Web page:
Every Monday night in April of last year, Greenpoint’s Manhattan Inn hosted the Hum, an evening of first-time, unique collaborations between New York City-based musicians. It was so popular that the venue brought the series back that October. That edition was even more popular, so the Hum is returning to the Inn this month, starting on Sunday.
Oh, and all the performers at the Hum are women.
That’s not what Rachael Pazdan, who created the Hum last year as the talent buyer for the Manhattan Inn, likes to focus on when she talks about her series. She wishes being a female musician wasn’t a big deal at all. “It really rubs me the wrong way,” she says. “People always have to say ‘girl band’ or ‘chick bass player.’ Why can’t it be women, but just no big deal?”
Instead, she wants the Hum simply to celebrate music, and the love of playing and listening to it, sending the subtle message that it’s normal for women to make music together. Given the sexism rampant in the music industry, Pazdan initially didn’t think this idea would receive much support. But it did: last year, several performances sold out, and all but the earliest editions were well-attended. “I [doubted] I’d see a series of all women performers taking off,” she says. “I had no idea it would all be moving this quickly.”
Pazdan’s initial idea was to curate unique first-time collaborations between a diverse array of women working in various musical genres — everything from pop to punk, classical to crunk. “I’m sort of curating a dream band to create an eclectic sound,” she explains. “I keep the sound spectrum on the same page, but when they come together [the sound] becomes something new.”
The largest collaboration in this series — most are pairs — also closes out the season. Joan Wasser, aka Joan As Police Woman, joins Mayteana Morales, the percussionist and vocalist of funk band Pimps of Joytime, Zimbabwean singer Mizan, and Noga Shefi, the bassist of Brooklyn DIY band Zula. Wasser is excited to play with three musicians she doesn’t know. “Where that could go seems endless,” she says. “It’s great to be expanding beyond my normal circle.”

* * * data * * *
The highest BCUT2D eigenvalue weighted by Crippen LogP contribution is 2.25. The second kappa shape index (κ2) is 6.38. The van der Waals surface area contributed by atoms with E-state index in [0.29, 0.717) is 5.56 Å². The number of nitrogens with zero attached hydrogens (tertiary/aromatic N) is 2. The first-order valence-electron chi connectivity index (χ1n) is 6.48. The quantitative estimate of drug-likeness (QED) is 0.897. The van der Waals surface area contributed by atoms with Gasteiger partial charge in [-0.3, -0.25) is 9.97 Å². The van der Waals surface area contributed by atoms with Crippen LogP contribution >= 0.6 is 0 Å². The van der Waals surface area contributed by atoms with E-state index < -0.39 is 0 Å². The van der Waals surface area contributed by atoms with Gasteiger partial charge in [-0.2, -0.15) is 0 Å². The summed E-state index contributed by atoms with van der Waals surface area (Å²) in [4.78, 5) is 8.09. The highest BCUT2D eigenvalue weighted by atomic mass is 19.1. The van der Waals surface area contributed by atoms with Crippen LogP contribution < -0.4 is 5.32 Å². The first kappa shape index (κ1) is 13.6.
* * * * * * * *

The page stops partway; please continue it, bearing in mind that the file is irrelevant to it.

The Hum is as much about this — exposing women artists to each other, as fellow artists — as it is about exposing women artists to the world. “One artist told me, ‘I have never played with another woman before’,” explains Pazdan. She hears often that the musicians she invites to the series rarely work with other women. Participating changes their mindset. “One artist who performed in October says she now thinks about working with women first. Before, she hadn’t thought about it as an option at all.”
Wasser’s experiences confirm this: in over twenty years as a musician, she has seldom played onstage with other women, and even less often — never, almost — in a band of only women. This isolation denies women musicians the opportunity to recognize often frustrating shared experiences, like being treated as a bandmate’s girlfriend, or met with surprise when they explain they’re a percussionist and not the singer. But, notes Wasser, that makes the bonds between women musicians easy to form, and deeper.
“There’s a certain camaraderie among working women musicians that goes unspoken,” she says. “It’s like, ‘Ah. We made it here.’”
The Hum takes place every Sunday in April at 8:30 p.m. at Manhattan Inn.
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